Teaching Programming to Children (the current UK Status)

October 17th, 2013 by Posted in Education, Essays, Technology
Note: I actually originally wrote this article as an essay submission to my Tutor at Oxford, but I’m passionate enough about the subject, and just about happy enough with this article to post it online. It was originally titled “How should programming be taught to school children?” Also as an aside, I have actually had lunch with Simon Peyton-Jones previously, and he probably has a large part to play in my enthusiasm for this subject.

Teaching programming, and more generally computing, at the primary and secondary school level is something the UK is yet to get right. There is little doubt that the general consensus of the public is that more coding needs to be taught to students of all ages (a 2012 Poll by the guardian showed that 93% of those asked thought this). Other countries in Europe are making great strides with this; Estonia, for example, have reached a stage where 100% of publicly educated students will learn how to code.

The majority of secondary schools teach I.C.T. (Information and Communication Technology) as a compulsory subject, and nothing more; but I.C.T is not Computer Science, just the same as Numeracy is not Mathematics. Computer Science is a discipline, but is not thought of in that way at schools. Students and teachers are taught to be consumers, use existing software to perform tasks (e.g. Microsoft Office, Web Browsers, Mobile Phone Apps), and are not taught about the technology and mathematics that underpins the hardware and software that they take for granted each day.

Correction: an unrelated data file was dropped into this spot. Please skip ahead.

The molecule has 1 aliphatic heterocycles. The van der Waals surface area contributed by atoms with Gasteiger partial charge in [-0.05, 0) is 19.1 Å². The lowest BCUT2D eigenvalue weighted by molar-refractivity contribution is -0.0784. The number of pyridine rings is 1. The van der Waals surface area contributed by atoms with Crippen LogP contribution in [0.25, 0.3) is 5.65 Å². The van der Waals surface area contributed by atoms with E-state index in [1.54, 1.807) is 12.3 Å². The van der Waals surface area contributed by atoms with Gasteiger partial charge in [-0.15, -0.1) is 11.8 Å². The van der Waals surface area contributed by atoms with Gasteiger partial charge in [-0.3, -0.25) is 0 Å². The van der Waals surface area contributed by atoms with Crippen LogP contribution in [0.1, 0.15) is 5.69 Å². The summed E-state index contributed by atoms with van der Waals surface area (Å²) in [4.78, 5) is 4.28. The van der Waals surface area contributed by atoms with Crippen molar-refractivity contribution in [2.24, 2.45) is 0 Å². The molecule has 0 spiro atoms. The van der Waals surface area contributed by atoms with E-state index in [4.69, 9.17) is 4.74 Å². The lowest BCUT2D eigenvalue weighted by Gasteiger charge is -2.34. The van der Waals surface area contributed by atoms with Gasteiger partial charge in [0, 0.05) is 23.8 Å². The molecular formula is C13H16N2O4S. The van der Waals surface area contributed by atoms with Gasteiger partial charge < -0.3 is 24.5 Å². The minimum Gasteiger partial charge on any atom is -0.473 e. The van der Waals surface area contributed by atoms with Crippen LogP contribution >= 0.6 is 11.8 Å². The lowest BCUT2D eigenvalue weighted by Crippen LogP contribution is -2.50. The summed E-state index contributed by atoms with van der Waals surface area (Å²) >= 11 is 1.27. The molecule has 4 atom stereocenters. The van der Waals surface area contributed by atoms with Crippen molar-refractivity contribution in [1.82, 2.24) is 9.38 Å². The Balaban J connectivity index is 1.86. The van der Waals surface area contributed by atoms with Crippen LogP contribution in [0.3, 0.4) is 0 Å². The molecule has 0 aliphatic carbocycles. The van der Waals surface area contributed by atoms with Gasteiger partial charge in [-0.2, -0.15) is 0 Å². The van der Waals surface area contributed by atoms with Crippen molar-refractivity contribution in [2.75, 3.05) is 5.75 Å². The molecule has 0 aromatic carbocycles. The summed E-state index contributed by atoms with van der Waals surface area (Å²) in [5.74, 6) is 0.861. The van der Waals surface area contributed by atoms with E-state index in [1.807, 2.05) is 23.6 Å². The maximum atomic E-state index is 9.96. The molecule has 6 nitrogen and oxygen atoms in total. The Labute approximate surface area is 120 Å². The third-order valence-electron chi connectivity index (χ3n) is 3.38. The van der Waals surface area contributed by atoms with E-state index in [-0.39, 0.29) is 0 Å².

As a result of this, and the fact that in our current society, these skills come naturally to children, they quickly find the course boring, and fewer and fewer are being attracted to going into the field of computer science / technology later on. Those who get as far as applying to university for a computer science degree tend to be those who were lucky enough to discover, of their own accord, the wider field that is computer science, and escaped the bounds of their limited I.C.T education. These students get to this stage in spite of not because of their school education.

Gone are the days of the BBC Micro where many children were given the right exposure to programming, and fell in love with the endless possibilities. Things need to change; Computer Science needs to be re-born, and needs new exposure in the UK education system right from the start, from primary school.

Fortunately, these thoughts are spreading: more and more important people and companies are getting involved, and not just in the UK, but in the USA, where the situation is much the same. Global innovations like code.org and codeacademy.com are pushing for this to change, and in the UK we have codeclub.org.uk and a new grass roots organisation called Computing at School (CAS) which has had tremendous success. They have been heading the design of a brand new National Curriculum for Computer Science which will go ahead in September 2014.